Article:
X-ray laser helps destroy sleeping sickness parasite
An international team of scientists, using the world’s most powerful x-ray laser, has revealed for the first time the 3D structure of a key enzyme that enables the single-celled parasite that causes African trypanosomiasis (sleeping sickness) in humans.
An international team of scientists, using the worldâs most powerful x-ray laser, has revealed for the first time the 3D structure of a key enzyme that enables the single-celled parasite that causes African trypanosomiasis (sleeping sickness) in humans.
With the elucidation of the 3D structure of the cathepsin B enzyme, it will be possible to design new drugs to inhibit the parasite (Trypanosoma brucei) that causes sleeping sickness, leaving the infected human unharmed.
"These images of an enzyme, which is a drug target for sleeping sickness, are the first results from our new âdiffract-then-destroyâ snapshot x-ray laser method to show new biological structures which have not been seen before,â explains John Spence, Arizona State University (ASU; Tucson, AZ) Regentsâ Professor of Physics. âThe work was led by the DESY (German Electron Synchotron) group and used the Linac Coherent Light Source at the U.S. Department of Energyâs SLAC National Accelerator Laboratory."
Transferred to its mammalian host by the bite of the tsetse fly, the effects of the parasite are almost always fatal if treatment is not received. The sleeping sickness parasite threatens more than 60 million people in sub-Saharan Africa and annually kills an estimated 30,000 people. Current drug treatments are not well tolerated, cause serious side effects, and the parasites are becoming increasingly drug-resistant.
The work is based on nanocrystals grown by the groups at DESY in Hamburg and at the University of Lübeck inside living insect cells, explains Petra Fromme, a professor in ASUâs Department of Chemistry and Biochemistry. âThis is the first novel structure determined by the new method of femtosecond crystallography. The structure may be of great importance for the development of new drugs to fight sleeping sickness, as it shows novel features of the structure of the CatB protein, a protease that is essential for the pathogenesis, including the structure of natural inhibitor peptide bound in the catalytic cleft of the enzyme,â she adds.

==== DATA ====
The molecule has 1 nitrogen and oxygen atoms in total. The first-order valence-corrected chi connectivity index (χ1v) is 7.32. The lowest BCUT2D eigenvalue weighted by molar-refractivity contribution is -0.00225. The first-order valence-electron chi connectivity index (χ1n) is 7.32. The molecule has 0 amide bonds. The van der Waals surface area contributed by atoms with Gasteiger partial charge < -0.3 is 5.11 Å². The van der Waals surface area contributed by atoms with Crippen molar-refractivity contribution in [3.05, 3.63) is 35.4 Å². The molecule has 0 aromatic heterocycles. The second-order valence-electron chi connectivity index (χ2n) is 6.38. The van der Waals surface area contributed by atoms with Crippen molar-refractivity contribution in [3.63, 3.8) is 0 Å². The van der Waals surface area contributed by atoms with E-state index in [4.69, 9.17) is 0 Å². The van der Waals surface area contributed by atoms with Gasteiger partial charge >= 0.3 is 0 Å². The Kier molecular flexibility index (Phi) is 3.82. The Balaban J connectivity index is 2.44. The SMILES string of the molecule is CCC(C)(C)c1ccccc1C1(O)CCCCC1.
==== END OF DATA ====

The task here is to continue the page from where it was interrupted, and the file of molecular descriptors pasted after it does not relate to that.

|This image depicts a tsetse fly coupled with the structure of the key enzyme (cathepsin B) that enables the single-celled parasite that causes African trypanosomiasis (or sleeping sickness) in humans. (Image courtesy of Greg Stewart/SLAC National Accelerator Laboratory)|
An additional difficulty includes the fact that the cathepsin B enzyme is also found in humans and all mammals. However the discovery of the enzymeâs 3D structure has enabled the researchers to pinpoint distinctive structural differences between the human and the parasiteâs form of the enzyme. Subsequent drug targets can selectively block the parasiteâs enzyme, leaving the patientâs intact.
The ASU group developed the sample delivery system, worked on the characterization of the crystals with dynamic light scattering and SONNIC, and did the early development work on the new data analysis method. All ASU participants are members of the College of Liberal Arts & Sciences.
The work appears in Science; for more information, please visit http://www.sciencemag.org/content/early/2012/11/28/science.1229663.
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